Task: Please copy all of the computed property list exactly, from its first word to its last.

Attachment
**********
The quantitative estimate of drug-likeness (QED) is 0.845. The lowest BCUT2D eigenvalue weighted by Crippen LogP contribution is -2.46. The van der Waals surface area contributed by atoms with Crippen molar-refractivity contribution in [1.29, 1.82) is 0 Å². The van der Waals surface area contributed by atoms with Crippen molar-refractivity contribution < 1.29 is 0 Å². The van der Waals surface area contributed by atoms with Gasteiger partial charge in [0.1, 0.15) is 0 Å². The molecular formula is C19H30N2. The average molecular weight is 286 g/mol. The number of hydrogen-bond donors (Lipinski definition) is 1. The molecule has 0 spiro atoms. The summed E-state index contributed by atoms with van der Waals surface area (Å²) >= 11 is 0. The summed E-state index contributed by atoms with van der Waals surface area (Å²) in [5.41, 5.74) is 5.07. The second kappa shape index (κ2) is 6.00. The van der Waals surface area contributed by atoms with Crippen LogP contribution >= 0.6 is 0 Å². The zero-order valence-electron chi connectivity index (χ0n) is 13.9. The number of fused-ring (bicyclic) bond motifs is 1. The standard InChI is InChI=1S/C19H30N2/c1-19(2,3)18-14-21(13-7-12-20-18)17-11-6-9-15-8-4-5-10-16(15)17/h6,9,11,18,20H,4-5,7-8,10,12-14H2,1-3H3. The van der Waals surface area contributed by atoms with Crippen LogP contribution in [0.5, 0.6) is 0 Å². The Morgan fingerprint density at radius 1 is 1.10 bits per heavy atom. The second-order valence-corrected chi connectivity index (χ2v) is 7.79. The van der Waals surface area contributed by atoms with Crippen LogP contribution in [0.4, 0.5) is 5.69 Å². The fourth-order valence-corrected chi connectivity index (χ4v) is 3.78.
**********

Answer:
The quantitative estimate of drug-likeness (QED) is 0.845. The lowest BCUT2D eigenvalue weighted by Crippen LogP contribution is -2.46. The van der Waals surface area contributed by atoms with Crippen molar-refractivity contribution in [1.29, 1.82) is 0 Å². The van der Waals surface area contributed by atoms with Crippen molar-refractivity contribution < 1.29 is 0 Å². The van der Waals surface area contributed by atoms with Gasteiger partial charge in [0.1, 0.15) is 0 Å². The molecular formula is C19H30N2. The average molecular weight is 286 g/mol. The number of hydrogen-bond donors (Lipinski definition) is 1. The molecule has 0 spiro atoms. The summed E-state index contributed by atoms with van der Waals surface area (Å²) >= 11 is 0. The summed E-state index contributed by atoms with van der Waals surface area (Å²) in [5.41, 5.74) is 5.07. The second kappa shape index (κ2) is 6.00. The van der Waals surface area contributed by atoms with Crippen LogP contribution >= 0.6 is 0 Å². The zero-order valence-electron chi connectivity index (χ0n) is 13.9. The number of fused-ring (bicyclic) bond motifs is 1. The standard InChI is InChI=1S/C19H30N2/c1-19(2,3)18-14-21(13-7-12-20-18)17-11-6-9-15-8-4-5-10-16(15)17/h6,9,11,18,20H,4-5,7-8,10,12-14H2,1-3H3. The van der Waals surface area contributed by atoms with Crippen LogP contribution in [0.5, 0.6) is 0 Å². The Morgan fingerprint density at radius 1 is 1.10 bits per heavy atom. The second-order valence-corrected chi connectivity index (χ2v) is 7.79. The van der Waals surface area contributed by atoms with Crippen LogP contribution in [0.4, 0.5) is 5.69 Å². The fourth-order valence-corrected chi connectivity index (χ4v) is 3.78.